Isaac Newton Institute for Mathematical Sciences

Mathematical, Statistical and Computational Aspects of the New Science of Metagenomics

24 Mar-17 Apr 2014

Organisers: Wally Gilks (Leeds), Daniel Huson (Tübingen), Elisa Loza (Rothamsted Research), Simon Tavaré (Cambridge), Gabriel Valiente (Technical University of Catalonia) and Tandy Warnow (Texas at Austin)

Scientific Advisory Committee: Vincent Moulton (East Anglia), Mihai Pop (Maryland)

Programme Theme

MTG programme identifier: colours that can be found in communities of bacteria in the geyser pools in Yellowstone National ParkMetagenomics is the study of the total genomic content of microbial communities. In metagenomic studies, DNA material is sampled collectively from the microorganisms that populate the environment of interest (e.g. agricultural soil, ocean water, or the human gut). The extracted DNA sequences are subsequently used to profile the environment and its biodiversity, its dominant microbial classes or biological functions, and whether and how this profile differs from those of other environments.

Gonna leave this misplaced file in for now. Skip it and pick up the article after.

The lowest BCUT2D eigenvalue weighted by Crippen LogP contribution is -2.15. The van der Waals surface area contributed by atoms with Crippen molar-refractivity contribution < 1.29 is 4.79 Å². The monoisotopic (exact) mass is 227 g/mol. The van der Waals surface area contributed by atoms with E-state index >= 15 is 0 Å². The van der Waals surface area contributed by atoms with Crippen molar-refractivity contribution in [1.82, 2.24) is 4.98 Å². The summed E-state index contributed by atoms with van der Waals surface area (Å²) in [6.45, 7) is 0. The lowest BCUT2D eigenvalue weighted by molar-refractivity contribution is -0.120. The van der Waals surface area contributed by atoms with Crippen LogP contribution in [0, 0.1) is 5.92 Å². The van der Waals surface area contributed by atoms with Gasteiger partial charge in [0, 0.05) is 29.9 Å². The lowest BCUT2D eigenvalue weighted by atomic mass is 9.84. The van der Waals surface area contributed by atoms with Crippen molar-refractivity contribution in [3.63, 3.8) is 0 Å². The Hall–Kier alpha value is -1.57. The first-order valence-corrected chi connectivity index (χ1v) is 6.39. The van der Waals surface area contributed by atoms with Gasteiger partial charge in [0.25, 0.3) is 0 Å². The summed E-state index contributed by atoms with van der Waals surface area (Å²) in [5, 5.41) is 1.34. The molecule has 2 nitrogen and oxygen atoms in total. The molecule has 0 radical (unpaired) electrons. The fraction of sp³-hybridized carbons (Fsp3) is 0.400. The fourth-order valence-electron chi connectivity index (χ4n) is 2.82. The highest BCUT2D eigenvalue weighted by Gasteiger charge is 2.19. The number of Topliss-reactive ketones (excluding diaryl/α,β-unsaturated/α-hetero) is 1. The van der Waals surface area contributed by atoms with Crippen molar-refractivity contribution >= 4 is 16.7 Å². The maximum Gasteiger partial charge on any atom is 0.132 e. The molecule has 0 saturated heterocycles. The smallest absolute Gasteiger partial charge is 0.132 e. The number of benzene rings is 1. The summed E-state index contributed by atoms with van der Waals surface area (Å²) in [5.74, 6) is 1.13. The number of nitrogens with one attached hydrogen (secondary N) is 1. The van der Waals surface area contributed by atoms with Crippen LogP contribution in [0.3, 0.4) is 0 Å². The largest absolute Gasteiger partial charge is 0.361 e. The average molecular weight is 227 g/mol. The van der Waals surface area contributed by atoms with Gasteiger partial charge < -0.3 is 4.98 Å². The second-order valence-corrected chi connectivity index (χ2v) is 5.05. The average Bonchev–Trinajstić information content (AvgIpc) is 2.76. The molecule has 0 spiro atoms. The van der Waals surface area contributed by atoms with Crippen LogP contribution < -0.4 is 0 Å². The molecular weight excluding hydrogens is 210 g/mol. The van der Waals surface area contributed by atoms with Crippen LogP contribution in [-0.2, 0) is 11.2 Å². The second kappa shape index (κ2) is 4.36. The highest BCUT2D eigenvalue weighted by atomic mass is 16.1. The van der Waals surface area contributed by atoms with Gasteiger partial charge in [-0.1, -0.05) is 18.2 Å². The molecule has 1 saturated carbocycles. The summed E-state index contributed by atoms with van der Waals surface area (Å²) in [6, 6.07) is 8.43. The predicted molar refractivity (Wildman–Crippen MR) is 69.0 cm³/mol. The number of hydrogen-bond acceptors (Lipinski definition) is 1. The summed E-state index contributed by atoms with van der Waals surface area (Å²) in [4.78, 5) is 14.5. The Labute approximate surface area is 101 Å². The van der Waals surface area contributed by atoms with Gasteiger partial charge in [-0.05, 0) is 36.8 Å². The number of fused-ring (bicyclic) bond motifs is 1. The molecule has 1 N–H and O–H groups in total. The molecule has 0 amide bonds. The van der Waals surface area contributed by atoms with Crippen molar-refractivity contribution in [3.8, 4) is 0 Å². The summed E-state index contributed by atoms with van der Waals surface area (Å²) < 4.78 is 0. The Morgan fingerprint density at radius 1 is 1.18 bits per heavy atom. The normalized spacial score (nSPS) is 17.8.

The impact of metagenomics in our understanding of the natural world has been, and will continue to be, revolutionary and profound. Insights derived from metagenomic studies have become increasingly relevant in areas as diverse as human health, bioenergy, environmental sciences and paleontology.

This research programme will bring together leading expertise in the multiple disciplines involved in metagenomics including mathematics, computer science, probability and statistics, biomedical research and biology.

The brief of the programme will be to explore the major current analytical and computational open problems in metagenomics, and to identify opportunities for application and development of theory and methods, with an emphasis on synergy between disciplines.

Particular themes will include:

  • Community profiling and comparative metagenomics
  • Assembly of metagenomic data in the context of evolving NGS platforms
  • Community structure and dynamics: beyond taxonomic and functional characterisation
  • Analysis of microbial community transcriptomes, proteomes and metabolomes

These themes provide a rich source of mathematical problems in areas such as probability and statistics theory, dynamic programming, combinatorics and graph theory.